Walking with; Nathan
Crib Goch is one of those evocative peaks that either have walkers/climbers grinning inanely and nodding wildly or shaking their heads and pursing their lips. It is an iconic route and with the feel of enough real danger to ensure that completing it produces the kind of buzz more normally associated with more extreme pastimes! The fact that the ridge line leads onto Wales’s highest peak is an additional incentive for testing your head for heights and giving it a go. Snowdon can be climbed on a train, up the gentle “motorway” of the Llanberis pass, by the Pyg, by the Pyg and then Crib Goch or you can do what Nathan persuaded me to do and scramble your way from the bottom of the Pen-Y-Pass road onto Crib Goch and then battle your way through the cloud and wind to emerge wind reddened and grinning at the highest point in Wales!
I am still relatively new to scrambling and found our route up towards our goal the perfect blend of challenge and fun. At one stage we ascended a slippery gully only to find our escape route blocked by a chock stone, after a little exploration a hole was discovered between the stone and valley wall and I managed to squeeze through feeling grateful I’d restricted myself to only one bacon sandwich for breakfast. By the time we’d reached the ridge itself the clouds were low and the wind high, but we picked our way along the craggy route, climbing up, dropping down, ducking out of the wind and glancing at the sheer drop offs with a mixture of awe and trepidation! There were still plenty of slabby, wind blasted snow fields on the slopes on both sides and we were aware that a slip would be unlikely to end well! We could hear voices drifting up from the Pyg track and saw one other group of three on the ridge in the distance but for the majority of our route we had what “Trail” magazine recently called “the most climbed mountain in the world” (Snowdon) to ourselves. We eventually, and somewhat regretfully, reached the trig on Carnedd Ugain and after dropping off the very windy summit we suddenly entered a traffic jam of varyingly equipped walkers moving towards the Snowdon summit. There was still snow on the railway line but that hadn’t prevented the summit from being littered with beer cans, crisp packets and other detritus left by inconsiderate scum too idle to carry their own crap off the hill. We descended via The Pyg Track before dropping off back down the slope and eventually reaching our car in driving rain.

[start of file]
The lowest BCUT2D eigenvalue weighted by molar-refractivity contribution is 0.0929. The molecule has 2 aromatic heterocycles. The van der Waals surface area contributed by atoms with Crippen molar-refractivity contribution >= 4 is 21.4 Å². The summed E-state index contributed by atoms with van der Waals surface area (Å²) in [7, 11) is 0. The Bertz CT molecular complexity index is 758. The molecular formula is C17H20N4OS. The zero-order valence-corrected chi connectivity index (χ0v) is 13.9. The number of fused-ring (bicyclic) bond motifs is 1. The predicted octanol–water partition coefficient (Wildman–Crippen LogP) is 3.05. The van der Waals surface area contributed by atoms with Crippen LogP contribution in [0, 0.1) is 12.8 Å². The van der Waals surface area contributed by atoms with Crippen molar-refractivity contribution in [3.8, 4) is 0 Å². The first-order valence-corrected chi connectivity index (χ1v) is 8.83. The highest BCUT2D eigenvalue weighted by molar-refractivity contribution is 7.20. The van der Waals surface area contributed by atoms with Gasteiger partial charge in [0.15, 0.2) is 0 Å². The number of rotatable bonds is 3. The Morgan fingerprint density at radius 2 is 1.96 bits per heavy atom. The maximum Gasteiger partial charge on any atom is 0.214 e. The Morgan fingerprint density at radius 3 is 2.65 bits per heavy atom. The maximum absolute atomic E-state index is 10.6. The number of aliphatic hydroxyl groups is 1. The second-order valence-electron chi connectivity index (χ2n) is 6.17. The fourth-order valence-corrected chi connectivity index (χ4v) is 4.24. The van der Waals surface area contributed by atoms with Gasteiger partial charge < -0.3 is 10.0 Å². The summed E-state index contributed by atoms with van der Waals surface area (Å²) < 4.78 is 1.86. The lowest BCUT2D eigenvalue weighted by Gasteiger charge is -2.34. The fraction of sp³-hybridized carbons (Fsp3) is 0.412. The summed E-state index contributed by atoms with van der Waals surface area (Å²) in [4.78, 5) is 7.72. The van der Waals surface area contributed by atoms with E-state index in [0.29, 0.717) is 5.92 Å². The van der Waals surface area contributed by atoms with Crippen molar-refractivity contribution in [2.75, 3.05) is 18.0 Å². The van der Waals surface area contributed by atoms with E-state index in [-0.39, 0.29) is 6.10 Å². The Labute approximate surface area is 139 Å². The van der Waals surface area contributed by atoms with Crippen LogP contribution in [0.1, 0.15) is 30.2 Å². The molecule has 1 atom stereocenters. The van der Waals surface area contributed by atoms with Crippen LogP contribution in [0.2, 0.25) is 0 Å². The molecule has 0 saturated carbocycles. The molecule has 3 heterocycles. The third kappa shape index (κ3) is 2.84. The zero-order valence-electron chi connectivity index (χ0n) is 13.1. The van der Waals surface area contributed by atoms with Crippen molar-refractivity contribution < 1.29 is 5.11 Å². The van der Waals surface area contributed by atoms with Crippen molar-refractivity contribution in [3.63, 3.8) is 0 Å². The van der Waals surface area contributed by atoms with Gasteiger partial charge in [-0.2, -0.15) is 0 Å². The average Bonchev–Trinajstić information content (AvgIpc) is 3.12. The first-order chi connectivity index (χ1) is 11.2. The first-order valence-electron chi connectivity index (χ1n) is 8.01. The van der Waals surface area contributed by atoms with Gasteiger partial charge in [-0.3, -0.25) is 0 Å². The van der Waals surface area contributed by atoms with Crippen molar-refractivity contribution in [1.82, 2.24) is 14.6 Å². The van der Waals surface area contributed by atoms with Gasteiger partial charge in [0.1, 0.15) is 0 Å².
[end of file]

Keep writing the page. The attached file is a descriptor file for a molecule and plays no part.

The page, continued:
Wednesday dawned and Nathan was keen to have a climb. I nervously assented. Whilst I have been climbing indoors for a year or so I’d never climbed outside before and had only my walking boots, but felt confident that I was with an experienced climber. We parked up in the same spot and made our way towards the crags of Dinas Mot. Nathan led the climb with me seconding and we made our way up four pitches and around sixty metres of ascent. I wasn’t sure how much I would enjoy it but aside from the occasional burst of debilitating adrenalin I found my confidence growing and by the time I was hauling myself ungracefully onto the grassy plateau at the top of the climb I think it’s fair to say I was hooked. The route we took wasn’t a pure rock face climb, we included traverses and grassy gullies, but it was a great experience for me getting me used to climbing roped up, removing gear from crags and dealing with exposure on small ledges. I can’t wait for the next time 🙂
To view the full album (and it’s a good one!) please click on the link below;